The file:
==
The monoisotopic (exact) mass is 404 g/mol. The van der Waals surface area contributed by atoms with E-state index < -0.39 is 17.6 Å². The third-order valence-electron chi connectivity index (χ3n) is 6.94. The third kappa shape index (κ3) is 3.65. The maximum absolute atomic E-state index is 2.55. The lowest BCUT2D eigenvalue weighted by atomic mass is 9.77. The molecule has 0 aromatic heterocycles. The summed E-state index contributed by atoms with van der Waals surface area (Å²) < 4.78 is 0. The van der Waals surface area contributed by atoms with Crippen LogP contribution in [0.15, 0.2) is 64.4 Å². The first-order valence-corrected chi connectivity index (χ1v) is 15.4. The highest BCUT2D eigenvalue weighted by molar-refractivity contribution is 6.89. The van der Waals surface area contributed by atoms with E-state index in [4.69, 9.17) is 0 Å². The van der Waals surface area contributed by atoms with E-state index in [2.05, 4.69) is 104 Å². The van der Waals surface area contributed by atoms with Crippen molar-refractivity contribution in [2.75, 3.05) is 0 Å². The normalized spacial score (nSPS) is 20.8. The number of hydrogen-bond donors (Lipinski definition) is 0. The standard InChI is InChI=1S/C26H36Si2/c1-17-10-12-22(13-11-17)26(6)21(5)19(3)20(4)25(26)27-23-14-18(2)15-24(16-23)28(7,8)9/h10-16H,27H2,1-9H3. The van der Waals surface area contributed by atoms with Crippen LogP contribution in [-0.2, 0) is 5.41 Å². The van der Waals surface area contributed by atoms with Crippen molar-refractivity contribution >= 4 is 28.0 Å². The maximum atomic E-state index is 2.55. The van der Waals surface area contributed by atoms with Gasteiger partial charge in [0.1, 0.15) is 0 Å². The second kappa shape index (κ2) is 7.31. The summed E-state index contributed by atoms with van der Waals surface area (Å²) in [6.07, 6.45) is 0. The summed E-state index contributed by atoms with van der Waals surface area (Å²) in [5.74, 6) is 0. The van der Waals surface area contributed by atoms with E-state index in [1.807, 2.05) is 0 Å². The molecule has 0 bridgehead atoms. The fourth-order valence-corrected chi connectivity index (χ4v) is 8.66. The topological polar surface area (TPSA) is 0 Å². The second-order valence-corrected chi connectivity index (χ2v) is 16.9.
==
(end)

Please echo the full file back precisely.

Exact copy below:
The monoisotopic (exact) mass is 404 g/mol. The van der Waals surface area contributed by atoms with E-state index < -0.39 is 17.6 Å². The third-order valence-electron chi connectivity index (χ3n) is 6.94. The third kappa shape index (κ3) is 3.65. The maximum absolute atomic E-state index is 2.55. The lowest BCUT2D eigenvalue weighted by atomic mass is 9.77. The molecule has 0 aromatic heterocycles. The summed E-state index contributed by atoms with van der Waals surface area (Å²) < 4.78 is 0. The van der Waals surface area contributed by atoms with Crippen LogP contribution in [0.15, 0.2) is 64.4 Å². The first-order valence-corrected chi connectivity index (χ1v) is 15.4. The highest BCUT2D eigenvalue weighted by molar-refractivity contribution is 6.89. The van der Waals surface area contributed by atoms with E-state index in [4.69, 9.17) is 0 Å². The van der Waals surface area contributed by atoms with E-state index in [2.05, 4.69) is 104 Å². The van der Waals surface area contributed by atoms with Crippen molar-refractivity contribution in [2.75, 3.05) is 0 Å². The normalized spacial score (nSPS) is 20.8. The number of hydrogen-bond donors (Lipinski definition) is 0. The standard InChI is InChI=1S/C26H36Si2/c1-17-10-12-22(13-11-17)26(6)21(5)19(3)20(4)25(26)27-23-14-18(2)15-24(16-23)28(7,8)9/h10-16H,27H2,1-9H3. The van der Waals surface area contributed by atoms with Crippen LogP contribution in [-0.2, 0) is 5.41 Å². The van der Waals surface area contributed by atoms with Crippen molar-refractivity contribution >= 4 is 28.0 Å². The maximum atomic E-state index is 2.55. The van der Waals surface area contributed by atoms with Gasteiger partial charge in [0.1, 0.15) is 0 Å². The second kappa shape index (κ2) is 7.31. The summed E-state index contributed by atoms with van der Waals surface area (Å²) in [6.07, 6.45) is 0. The summed E-state index contributed by atoms with van der Waals surface area (Å²) in [5.74, 6) is 0. The van der Waals surface area contributed by atoms with E-state index in [1.807, 2.05) is 0 Å². The molecule has 0 bridgehead atoms. The fourth-order valence-corrected chi connectivity index (χ4v) is 8.66. The topological polar surface area (TPSA) is 0 Å². The second-order valence-corrected chi connectivity index (χ2v) is 16.9.